The ISA allowance for this tax year has increased to £20,000, it is still important to use your allowance if possible. Unfortunately, the interest on cash Isa is at an all-time low. However, for many long term investors a low risk stock and shares Isa might be an alternative option.
New Personal Savings Allowance
The Chancellor has introduced a new personal savings allowance from 6th April 2016. The first £1,000 of savings interest will be tax-free if you are a basic rate taxpayer, whilst the first £500 will be tax-free if you are a higher rate taxpayer.
Changes to Dividend Tax
From the 6th April there will still be the £5,000 tax-free dividend allowance for investors. If you hold investments that are not in tax efficient, such as Individual Savings Accounts or pension savings and are subject to the new dividend tax then it is important that you seek financial advice . We would recommend investors should review the impact of the dividend tax changes might have on them.
Capital Gains Tax Rates
The rates of Capital Gains Tax – which is a tax on the profits made from the sale of assets – will be reduced for some people from 6th April 2016. The CGT rate will be reduced to 10% for basic rate taxpayers, while the rate for higher rate taxpayers will fall from 28% to 18%.
However, the capital gains tax rates due on disposal of residential property will remain 18% for basic rate taxpayers and 28% for higher rate taxpayers. The Annual CGT tax-free allowance will remain unchanged at £11,100.
Investors with assets subject to CGT, for example large share portfolios it might be worth reviewing these based on the new CGT rates and the impact of the dividend tax changes.
Making a contribution into a pension is still one of the most tax efficient investments you can make. As well as growing in a tax efficient way, pension contributions can be used to reduce your current income tax liability. If you own and run a limited company, then your company could make an employer contribution to reduce its corporation tax bill.
At retirement you will be entitled to up to 25% as a tax free lump sum and the remaining funds are used to generate a taxable income. The rules relating to pensions and retirement planning can be complicated and not suitable for everyone. We recommend you seek advice on this subject.
These are just a few of the financial advice tips for 2017/18. If you want to talk in more depth please feel free to contact us.
A tax planning clampdown on aggressive tax schemes have been announced by Theresa May’s new Government. It is estimated that each year Billions of pounds of tax revenue that should be paid is lost due to complicated and aggressive tax planning schemes.
The Government has tightened up on tax evasion over the last few years and a number of “Celebrity Tax evasion” cases have received a lot of press coverage.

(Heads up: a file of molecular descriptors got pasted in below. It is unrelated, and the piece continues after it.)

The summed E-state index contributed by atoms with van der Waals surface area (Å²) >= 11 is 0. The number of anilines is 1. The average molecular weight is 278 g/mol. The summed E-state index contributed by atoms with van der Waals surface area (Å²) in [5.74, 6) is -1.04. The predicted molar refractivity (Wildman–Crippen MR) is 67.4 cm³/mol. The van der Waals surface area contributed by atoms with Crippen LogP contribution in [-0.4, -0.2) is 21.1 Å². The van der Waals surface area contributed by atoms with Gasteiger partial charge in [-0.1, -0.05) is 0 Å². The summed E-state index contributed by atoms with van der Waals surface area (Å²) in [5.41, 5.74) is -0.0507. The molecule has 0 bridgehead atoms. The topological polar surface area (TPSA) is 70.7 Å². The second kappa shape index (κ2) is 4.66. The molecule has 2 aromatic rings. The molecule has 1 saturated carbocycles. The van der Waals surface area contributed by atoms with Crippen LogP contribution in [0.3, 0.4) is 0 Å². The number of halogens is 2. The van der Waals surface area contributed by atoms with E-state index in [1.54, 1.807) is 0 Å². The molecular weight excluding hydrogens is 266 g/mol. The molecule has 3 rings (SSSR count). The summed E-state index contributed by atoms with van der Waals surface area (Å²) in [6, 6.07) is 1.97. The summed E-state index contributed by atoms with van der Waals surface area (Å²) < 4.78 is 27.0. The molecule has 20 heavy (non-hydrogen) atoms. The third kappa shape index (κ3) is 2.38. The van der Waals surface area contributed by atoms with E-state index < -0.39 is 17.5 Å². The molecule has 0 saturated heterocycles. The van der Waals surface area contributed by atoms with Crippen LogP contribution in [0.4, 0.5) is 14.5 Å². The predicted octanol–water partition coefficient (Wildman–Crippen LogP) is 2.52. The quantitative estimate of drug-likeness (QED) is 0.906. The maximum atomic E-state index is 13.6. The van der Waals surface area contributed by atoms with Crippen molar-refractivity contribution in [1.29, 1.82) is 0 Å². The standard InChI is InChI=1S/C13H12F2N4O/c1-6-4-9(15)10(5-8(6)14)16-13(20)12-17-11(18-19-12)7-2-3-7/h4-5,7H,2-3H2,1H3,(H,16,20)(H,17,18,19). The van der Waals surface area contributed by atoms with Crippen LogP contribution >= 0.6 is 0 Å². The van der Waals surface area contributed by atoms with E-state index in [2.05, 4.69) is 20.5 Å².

The Treasury has invested £1 Billion over the last few years addressing tax evasion, however they felt that this needed to go further.
In an announcement yesterday, the Financial Secretary to the Treasury, Jane Ellison confirmed that:
“People who peddle tax avoidance schemes deny the country of vital tax revenue and this government is determined to make sure they pay. The vast majority of their schemes don’t work and can land their users in court facing large tax bills and other costs. These tough new sanctions will make would-be enablers think twice and in turn reduce the number of schemes on the market.”
Making Accountants, Tax Planners an Advisers accountable
Up until now businesses promoting this advice have not received any recourse or comeback in relation to this type of tax evasion. High fees and commission were normal on this type of arrangement with the client bearing the cost. The aim of the consultation is to deter Tax advisers, accountants and financial advisers from encouraging clients to invest into complicated and risky schemes that are specifically designed to avoid tax.
Part of the plan is to levy penalties on advisers that recommend such schemes. The penalty could be up to 100% of the tax that should have been paid.
The Government has confirmed that the majority of advisers do not recommend these types of arrangements, but a minority still operate in this area. After the 2015 budget the Government recommended that the regulatory bodies responsible for tax and accountancy should raise standards in this area. Since then the industry has been working hard by strengthening their professional conduct standards in relation to taxation. In addition, a code of practice on taxation for banks was introduced in 2009.
Traditional tax planning still acceptable
The government has confirmed that traditional and proven tax planning methods such as Pensions, Individual savings accounts and trust planning will still be acceptable. This is good news for clients and reassuring, as it gives advisers an outline of the types of planning that is not classed as tax evasion.
Our view and Stance
We have been aware of the HMRC’s concerns over these types of schemes for a number of years. The Revenues disclosure of tax avoidance schemes legislation (DOTAS) has highlighted the issue and an impending tax planning clampdown in the area. We have always believed in the long run that ultimately it would be the clients of these schemes that would suffer financial loss and penalties.
As a consequence, we have never recommended these type of arrangements to our clients.
The government has produced a consultation paper on the proposed penalties for accountants and tax advisers. A copy of the paper can be accessed under the www.gov.uk website under strengthens tax avoidance measures
It is sometimes possible to sometimes have too much of a good thing. This is certainly true for any capital gains that may have accumulated, but have not been crystallised in your investment portfolio.